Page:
Inflatable fun in Saline
by Billie Ochberg
Published in June, 2018
It's tempting to plop a kid in front of a television when we're ready to pull our hair out. Jason Carpenter, a Saline resident and father of two boys, ages five and nine, prefers not to fall back on screens if he can help it.
"My wife, Eva, and I kept talking about the lack of recreational stuff to do with our kids. Saline's Urban Toddler closed, nearby bounce places closed, even Jungle Java closed," said Carpenter, standing inside what would soon be his second Knockerball Michigan location, at the west end of the Commons at Sauk Trail shopping center where Blockbuster Video used to be. Carpenter opened his first Knockerball franchise last year in Livonia. Before that, he was working close to seventy hours a week as a general manager at Best Buy.
"I just wasn't seeing enough of my kids," he said. Then he read online about Knockerball. For a lot of folks, opening a new business means longer work hours, but for Carpenter, it was a win-win: more time with his family and a new social and physical alternative to videogames for his kids and community.
What is Knockerball? Picture a field of people, each wearing huge transparent balls, running into each other, like giant beach balls with legs.
"It's awesome, healthy fun, and it keeps people off their cell phones," said Carpenter, with a smile, adding, "And it's not just for kids. Sixty percent of our customers are adults. It uses a lot more energy than you'd expect."
Customers can reserve one of the indoor fields for a private party, show up for open play, or rent Knockerballs for outdoor play at a park or in their own backyards. All prices include the Knockerballs, the field time if indoors, and an event coordinator who teaches and facilitates different games. There are many, including a Knockerball version of musical chairs, Last Man Standing, Capture the Flag, Sharks vs. Minnows, King of the Ring, Bubble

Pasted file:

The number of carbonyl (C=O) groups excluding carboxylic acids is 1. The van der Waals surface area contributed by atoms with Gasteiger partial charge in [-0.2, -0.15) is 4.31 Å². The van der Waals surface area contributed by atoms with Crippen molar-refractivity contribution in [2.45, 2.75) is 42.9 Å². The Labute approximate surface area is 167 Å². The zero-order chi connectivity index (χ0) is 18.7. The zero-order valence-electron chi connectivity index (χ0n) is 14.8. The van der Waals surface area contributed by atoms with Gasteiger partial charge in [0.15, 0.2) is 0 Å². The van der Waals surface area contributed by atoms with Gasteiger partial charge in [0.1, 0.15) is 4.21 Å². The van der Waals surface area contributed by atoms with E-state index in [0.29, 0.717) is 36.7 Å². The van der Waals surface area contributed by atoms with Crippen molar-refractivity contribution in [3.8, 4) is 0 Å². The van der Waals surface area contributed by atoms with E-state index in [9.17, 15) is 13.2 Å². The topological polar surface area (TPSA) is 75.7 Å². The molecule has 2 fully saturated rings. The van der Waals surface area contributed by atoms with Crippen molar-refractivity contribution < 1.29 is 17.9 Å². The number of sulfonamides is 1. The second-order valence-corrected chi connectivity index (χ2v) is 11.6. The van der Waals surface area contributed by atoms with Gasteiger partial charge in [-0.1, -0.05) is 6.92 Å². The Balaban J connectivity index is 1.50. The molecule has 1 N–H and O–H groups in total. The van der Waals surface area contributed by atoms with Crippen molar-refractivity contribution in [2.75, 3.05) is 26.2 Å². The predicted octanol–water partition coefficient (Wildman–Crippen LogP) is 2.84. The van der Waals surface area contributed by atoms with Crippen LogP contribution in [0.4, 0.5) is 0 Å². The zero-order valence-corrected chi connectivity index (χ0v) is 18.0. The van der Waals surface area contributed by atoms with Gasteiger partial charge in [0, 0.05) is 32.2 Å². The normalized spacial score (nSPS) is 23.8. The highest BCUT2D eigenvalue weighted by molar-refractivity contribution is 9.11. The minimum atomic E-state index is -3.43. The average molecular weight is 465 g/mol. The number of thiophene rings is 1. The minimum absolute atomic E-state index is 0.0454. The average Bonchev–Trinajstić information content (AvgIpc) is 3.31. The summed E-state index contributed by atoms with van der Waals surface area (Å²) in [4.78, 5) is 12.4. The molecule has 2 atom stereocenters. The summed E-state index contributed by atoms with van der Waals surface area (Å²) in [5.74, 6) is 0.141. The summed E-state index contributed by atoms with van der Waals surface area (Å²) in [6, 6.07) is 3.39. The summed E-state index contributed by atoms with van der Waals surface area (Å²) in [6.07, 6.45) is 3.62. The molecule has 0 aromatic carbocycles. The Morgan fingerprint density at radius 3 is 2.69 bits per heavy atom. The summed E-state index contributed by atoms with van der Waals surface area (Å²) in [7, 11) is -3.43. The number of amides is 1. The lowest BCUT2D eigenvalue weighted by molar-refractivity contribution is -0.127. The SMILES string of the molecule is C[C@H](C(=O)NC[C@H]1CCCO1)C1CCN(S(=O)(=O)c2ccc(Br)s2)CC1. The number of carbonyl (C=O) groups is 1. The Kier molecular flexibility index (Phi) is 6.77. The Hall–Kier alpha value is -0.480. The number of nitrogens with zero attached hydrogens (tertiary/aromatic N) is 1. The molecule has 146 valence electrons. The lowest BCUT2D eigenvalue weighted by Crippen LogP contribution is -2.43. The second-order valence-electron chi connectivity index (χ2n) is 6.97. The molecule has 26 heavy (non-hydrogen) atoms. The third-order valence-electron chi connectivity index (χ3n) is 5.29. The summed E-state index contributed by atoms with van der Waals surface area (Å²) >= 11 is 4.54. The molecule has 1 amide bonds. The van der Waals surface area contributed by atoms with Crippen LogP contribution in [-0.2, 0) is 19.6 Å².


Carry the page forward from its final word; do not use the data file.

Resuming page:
Soccer, or Football. Staff will also offer tips on how to do flips, roll, or stay on your feet.
The balls come in three sizes: small, medium, and large--small enough for three-year-olds and big enough for any adult (there's no maximum height, but there is a 275-pound weight limit). The balls go on like a backpack with an opening for your legs and plenty of air and support around your head.
Carpenter recommends checking out the website, which has links to videos, including one of Carpenter's nine-year-old son Brady hosting a tour of his dad's Livonia location. When completed, the 4,500-square-foot Saline branch will have a limited snack bar with chips, candy, and sports drinks like Gatorade as well as used Knockerballs for sale. There will be a party room with tables and chairs for reservation and two fields with a viewing area for spectators.
"Frankly, it's as much fun to watch as it is to play," said Carpenter. Watching is free.
Folks who reserve the party room are welcome to bring in outside food but no alcohol.
Open play times are listed below but customers may reserve fields for all times of day, even the middle of the night.
"I've had people reserve for a lock-in and play at three a.m.," said Carpenter. He emphasized that it's most fun with at least ten people. "That way people can take breaks and rotate in and out of games," he said. The Saline location is expected to open July 1.
Knockerball Michigan, 1305 E. Michigan Ave. (Commons at Sauk Trail), Saline. (734) 223-2819. Open play times for ages five and up: Sun. 5-8 p.m., Wed. 5-9 p.m., Fri. 6-9 p.m., Sat. 6-9 p.m. Other times by appointment. knockerballmichigan.com
[Originally published in June, 2018.]
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